Arctic cold envelops US during holiday weekend, disrupting Iowa campaigning

By Maria Caspani

NEW YORK (Reuters) -The holiday weekend brought dangerous freezing temperatures across much of the United States, snarling everything from political campaigning to football games and travel, and knocking power out to about 350,000 customers in the Northeast and Pacific Northwest.

An Arctic blast from Canada caused temperatures to plummet across a vast swath of the country, from the Northwest into the Rust Belt, the U.S. National Weather Service (NWS) said in a Sunday bulletin.

“To highlight just how intense this outbreak of Arctic air is, over 95 million citizens fall within a Wind Chill Warning, Advisory, or Watch as of midnight tonight,” the agency said.

Sunday could bring some of the coldest temperatures in states including Montana, South Dakota and North Dakota. There, meteorologists forecast wind chills as low as -70 degrees Fahrenheit (-57 Celsius.)

In Iowa, a powerful blizzard pulled the brakes on the ever-churning political campaigning machine as Republicans vying for the 2024 presidential candidacy canceled events due to the inclement weather.

Snow piled high on the side of every road in Des Moines at the center of the Iowa caucuses’ frenzy rendered political yard signs practically useless.

Reporters spotted a pickup truck full of yard signs touting Republican presidential hopeful Ron DeSantis covered in snow with nowhere to go, sitting outside the hotel where the Florida governor is staying.

David Barker, treasurer of the Republican Party of Iowa, said the brutal temperatures forecast for Monday might test even weather-resistant Iowans.

“Iowans are pretty good at handling cold and snow, so I think we’ll see good turnout, although the weather is likely to bring turnout down somewhat. It may end up being a test of how committed the candidates’ supporters are,” Barker said.

The cold weather’s grip over Iowa is not expected to loosen until well into next week, with wind chills around -40 Fahrenheit (-40 Celsius) expected across the state “at least into Tuesday,” the NWS office in Des Moines said in a post on X.

The winter storm swept across the Midwest on Saturday, cutting power to tens of thousands of households. More than 102,000 customers lost power across Pennsylvania on Sunday afternoon. Across Michigan, New York, and Wisconsin, another 86,000 customers lost power.

Maine saw historic flooding up and down the entire coast, with water swamping roads and buildings. Maine’s Governor Janet Mills warned everyone to stay home.

The floods in Portland Harbor reached 14.57 feet, above the historic record set in the Blizzard of 1978. Some small buildings were swept away in the tide, media reported. Portland police said there were too many roads closed to list them all on X, the social media site formerly called twitter.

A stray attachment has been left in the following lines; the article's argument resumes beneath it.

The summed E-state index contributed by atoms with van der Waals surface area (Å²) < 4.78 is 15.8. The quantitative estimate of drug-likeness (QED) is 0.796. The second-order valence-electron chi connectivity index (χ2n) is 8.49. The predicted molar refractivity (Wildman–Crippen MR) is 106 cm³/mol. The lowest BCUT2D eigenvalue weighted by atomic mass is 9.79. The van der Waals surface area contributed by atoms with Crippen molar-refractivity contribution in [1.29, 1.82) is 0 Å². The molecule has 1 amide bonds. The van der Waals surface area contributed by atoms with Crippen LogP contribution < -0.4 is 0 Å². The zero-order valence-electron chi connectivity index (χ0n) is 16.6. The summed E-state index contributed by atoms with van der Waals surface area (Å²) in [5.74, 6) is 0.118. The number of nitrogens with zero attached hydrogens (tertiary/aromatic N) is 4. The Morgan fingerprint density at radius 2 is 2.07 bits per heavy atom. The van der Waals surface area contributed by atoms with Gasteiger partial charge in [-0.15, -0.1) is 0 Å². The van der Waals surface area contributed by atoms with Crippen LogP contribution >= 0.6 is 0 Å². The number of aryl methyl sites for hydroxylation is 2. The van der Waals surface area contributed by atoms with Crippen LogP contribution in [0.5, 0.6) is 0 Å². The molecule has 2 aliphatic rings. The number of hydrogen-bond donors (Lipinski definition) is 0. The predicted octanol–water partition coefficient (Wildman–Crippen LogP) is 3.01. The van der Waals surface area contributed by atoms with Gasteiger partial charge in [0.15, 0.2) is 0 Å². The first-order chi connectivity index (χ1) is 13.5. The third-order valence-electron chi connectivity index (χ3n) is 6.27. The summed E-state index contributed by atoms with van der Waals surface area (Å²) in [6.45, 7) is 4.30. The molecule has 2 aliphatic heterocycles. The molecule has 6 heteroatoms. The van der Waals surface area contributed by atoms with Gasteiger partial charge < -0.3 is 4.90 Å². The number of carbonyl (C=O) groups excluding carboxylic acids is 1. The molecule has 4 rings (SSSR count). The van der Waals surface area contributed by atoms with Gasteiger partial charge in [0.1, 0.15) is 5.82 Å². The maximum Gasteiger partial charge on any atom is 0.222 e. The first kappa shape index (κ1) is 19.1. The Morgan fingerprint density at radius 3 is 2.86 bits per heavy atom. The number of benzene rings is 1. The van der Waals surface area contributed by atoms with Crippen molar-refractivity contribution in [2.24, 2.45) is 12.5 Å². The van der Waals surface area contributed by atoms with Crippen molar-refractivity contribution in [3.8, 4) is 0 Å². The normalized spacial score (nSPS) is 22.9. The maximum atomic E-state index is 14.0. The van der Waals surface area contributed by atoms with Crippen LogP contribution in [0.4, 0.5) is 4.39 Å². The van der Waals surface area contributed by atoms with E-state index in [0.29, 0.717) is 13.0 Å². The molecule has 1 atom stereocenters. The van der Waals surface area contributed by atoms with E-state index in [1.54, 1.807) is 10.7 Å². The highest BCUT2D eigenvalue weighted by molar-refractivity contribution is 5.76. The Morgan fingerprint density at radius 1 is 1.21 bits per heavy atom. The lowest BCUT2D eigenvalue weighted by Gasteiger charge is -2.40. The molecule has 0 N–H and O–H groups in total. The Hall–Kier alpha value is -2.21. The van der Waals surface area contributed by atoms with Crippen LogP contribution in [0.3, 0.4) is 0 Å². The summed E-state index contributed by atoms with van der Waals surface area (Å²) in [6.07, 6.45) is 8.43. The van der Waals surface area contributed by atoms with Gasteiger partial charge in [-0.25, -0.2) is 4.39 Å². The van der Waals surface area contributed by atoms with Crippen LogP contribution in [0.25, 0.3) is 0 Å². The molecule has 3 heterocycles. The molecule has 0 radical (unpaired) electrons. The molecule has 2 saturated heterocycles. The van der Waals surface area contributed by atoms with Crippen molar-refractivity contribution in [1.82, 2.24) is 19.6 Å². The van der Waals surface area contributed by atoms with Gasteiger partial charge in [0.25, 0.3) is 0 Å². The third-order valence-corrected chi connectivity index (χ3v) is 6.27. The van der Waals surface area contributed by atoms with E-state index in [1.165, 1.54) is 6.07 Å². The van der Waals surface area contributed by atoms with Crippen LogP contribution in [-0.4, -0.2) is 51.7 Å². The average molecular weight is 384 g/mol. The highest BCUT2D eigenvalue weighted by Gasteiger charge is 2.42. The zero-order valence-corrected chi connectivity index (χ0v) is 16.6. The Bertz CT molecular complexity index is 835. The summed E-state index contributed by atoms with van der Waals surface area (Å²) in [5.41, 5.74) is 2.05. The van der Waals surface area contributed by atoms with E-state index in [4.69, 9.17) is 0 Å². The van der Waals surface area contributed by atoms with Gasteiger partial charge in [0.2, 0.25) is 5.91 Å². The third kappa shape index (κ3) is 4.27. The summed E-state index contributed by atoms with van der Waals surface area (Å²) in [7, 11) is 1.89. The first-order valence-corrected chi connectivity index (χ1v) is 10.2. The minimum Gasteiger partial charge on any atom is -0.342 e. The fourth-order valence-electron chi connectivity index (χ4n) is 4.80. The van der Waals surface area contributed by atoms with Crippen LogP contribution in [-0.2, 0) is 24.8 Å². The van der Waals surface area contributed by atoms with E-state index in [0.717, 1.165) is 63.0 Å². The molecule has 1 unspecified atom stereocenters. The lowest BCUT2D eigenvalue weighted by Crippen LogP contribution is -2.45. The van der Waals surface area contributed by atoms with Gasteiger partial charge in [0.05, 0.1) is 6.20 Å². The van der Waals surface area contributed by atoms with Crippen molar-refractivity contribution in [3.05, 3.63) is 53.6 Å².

Extreme weather also impacted the Pacific Northwest and parts of the northeastern United States at the weekend. The city of Portland, Oregon, usually more accustomed to rain, was hit with snow, ice and strong winds that downed trees and knocked out power to over 160,000 customers on Sunday. Local fire officials and media reported at least two weather-related fatalities.

Thousands of flights were canceled across the country over the Martin Luther King Jr. holiday weekend due to the extreme weather conditions.

New York Governor Kathy Hochul issued a travel ban for Erie County on Saturday and the National Football League postponed the Pittsburgh Steelers vs. Buffalo Bills game to Monday due to an expected blizzard. Hochul encouraged everyone in Western New York to stay off the roads this weekend.

Forecasters expect treacherous winter weather in the middle and southern United States on Sunday, bringing a mix of snow, sleet and freezing rain.

Snow, sleet and freezing rain is also expected early this week across Texas, Arkansas, Louisiana and the Southern Appalachians, the weather service forecast. Frigid air will hit the deep South, bringing a rare 14 degree Fahrenheit weather to Atlanta by Wednesday.

The extreme weather is a reminder of the February 2021 freeze that left millions in Texas and other U.S. central states without power, water and heat for days, and a winter storm in December 2022 that almost caused the collapse of power and natural gas systems in parts of the eastern half of the country.

The storm is coming ahead of what will likely be the nation’s coldest weather since December 2022, according to data from financial firm LSEG.

The Texas power grid operator ERCOT (Electric Reliability Council of Texas) on Sunday issued an appeal to the public calling for energy conservation from 6 a.m. – 10 a.m. CT (1200-1600 GMT) on Monday.

“Operating reserves are expected to be low Monday morning due to continued freezing temperatures, record-breaking demand, unseasonably low wind,” the grid operator said in a statement.

(Reporting by Maria Caspani in New York; Additional reporting by Andrea Shalal and Gabriella Borter in Des Moines, Iowa, Rich McKay in Atlanta, Gnaneshwar Rajan in Bengaluru and Kanjyik Ghosh; Editing by Mark Porter and Michael Perry)